No one has ever accused South Korea of lacking in national pride, so when Google’s AlphaGo artificial intelligence (AI) soundly defeated its Go master Lee Se-dol at his own strategic board game, the nation sat up and took notice.
“Watching Google’s AlphaGo AI eviscerate Korean grandmaster Lee Se-dol put the nation into shock,” New Scientist reported on March 15, noting South Korean headlines such as “The ‘Horrifying Evolution’ of Artificial Intelligence” and quoting JoongAng Ilbo’s lead Go correspondent, Jeong Ahram: “Last night was very gloomy. Many people drank alcohol.”
Suddenly everyone was talking about AI, and electronics companies quickly picked up the term to help sell virtually anything with a computer chip in it, from Samsung’s AI refrigerator to LG Electronics’s AI washing machine.
Amara’s law, an adage named after systems engineer Roy Amara who said people tend to overestimate technology in the short-run but underestimate it in the long run, seemed to be in effect.
But the hype isn’t just a marketing gimmick. Several major companies are doing serious research and development in the field. Last month, Kakao, the country’s top instant messaging company, teamed up with Hyundai Motor, its top carmaker, to develop AI technology. In June, LG Electronics created an AI research lab and Naver, the country’s top web portal, held a Silicon Valley networking event for AI talent.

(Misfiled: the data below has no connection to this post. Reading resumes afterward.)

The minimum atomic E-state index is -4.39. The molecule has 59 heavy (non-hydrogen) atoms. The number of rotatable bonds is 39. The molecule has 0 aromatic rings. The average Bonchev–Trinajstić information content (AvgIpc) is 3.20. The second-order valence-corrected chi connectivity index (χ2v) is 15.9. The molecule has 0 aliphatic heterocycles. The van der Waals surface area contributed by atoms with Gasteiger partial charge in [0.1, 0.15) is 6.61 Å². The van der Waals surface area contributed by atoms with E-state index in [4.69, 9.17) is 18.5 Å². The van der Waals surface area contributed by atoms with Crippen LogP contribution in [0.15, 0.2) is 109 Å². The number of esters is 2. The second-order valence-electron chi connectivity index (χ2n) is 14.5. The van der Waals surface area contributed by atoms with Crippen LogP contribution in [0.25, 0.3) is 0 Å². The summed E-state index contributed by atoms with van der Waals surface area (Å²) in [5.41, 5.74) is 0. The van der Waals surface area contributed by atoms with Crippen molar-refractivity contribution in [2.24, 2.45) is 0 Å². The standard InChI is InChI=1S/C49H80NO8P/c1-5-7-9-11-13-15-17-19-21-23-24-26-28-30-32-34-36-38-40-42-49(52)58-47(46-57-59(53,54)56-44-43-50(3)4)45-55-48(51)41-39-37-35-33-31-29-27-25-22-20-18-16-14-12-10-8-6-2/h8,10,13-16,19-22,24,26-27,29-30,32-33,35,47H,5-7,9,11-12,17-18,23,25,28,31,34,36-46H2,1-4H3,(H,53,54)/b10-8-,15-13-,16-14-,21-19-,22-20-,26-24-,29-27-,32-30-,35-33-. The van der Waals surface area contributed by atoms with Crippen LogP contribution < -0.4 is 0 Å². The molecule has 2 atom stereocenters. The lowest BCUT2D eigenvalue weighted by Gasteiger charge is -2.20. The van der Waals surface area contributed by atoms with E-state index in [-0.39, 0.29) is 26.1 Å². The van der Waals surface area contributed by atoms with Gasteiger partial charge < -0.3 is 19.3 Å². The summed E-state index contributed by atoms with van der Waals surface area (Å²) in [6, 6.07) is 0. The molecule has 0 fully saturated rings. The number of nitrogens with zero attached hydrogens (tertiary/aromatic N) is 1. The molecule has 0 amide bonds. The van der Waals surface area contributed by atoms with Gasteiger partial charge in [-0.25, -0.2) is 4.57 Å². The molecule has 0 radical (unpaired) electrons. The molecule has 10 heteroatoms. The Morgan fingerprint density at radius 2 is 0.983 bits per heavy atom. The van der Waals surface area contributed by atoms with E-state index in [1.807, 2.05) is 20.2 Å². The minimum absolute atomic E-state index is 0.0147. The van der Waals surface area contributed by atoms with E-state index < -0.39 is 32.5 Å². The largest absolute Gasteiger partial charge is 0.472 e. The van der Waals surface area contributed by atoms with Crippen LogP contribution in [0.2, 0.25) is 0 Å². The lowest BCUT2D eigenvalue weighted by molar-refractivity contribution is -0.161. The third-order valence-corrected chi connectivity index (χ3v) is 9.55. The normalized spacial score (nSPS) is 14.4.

Also, Seoul National University’s department of electrical and computer engineering, in partnership with SK Telecom, the country’s largest wireless carrier, will train students in AI theory starting this month.
All of this is in anticipation of the so-called Fourth Industrial Revolution, which proponents say differs from the third, digital revolution in its emphasis on AI technology. Some speculate this could affect the Korean economy as much as its shipping, automobile and electronics industries.
South Korea entered the electronics industry in the late 1950s by assembling imported radio parts. Its per capita gross domestic product was US$92 in 1961, less than Cambodia and Bangladesh.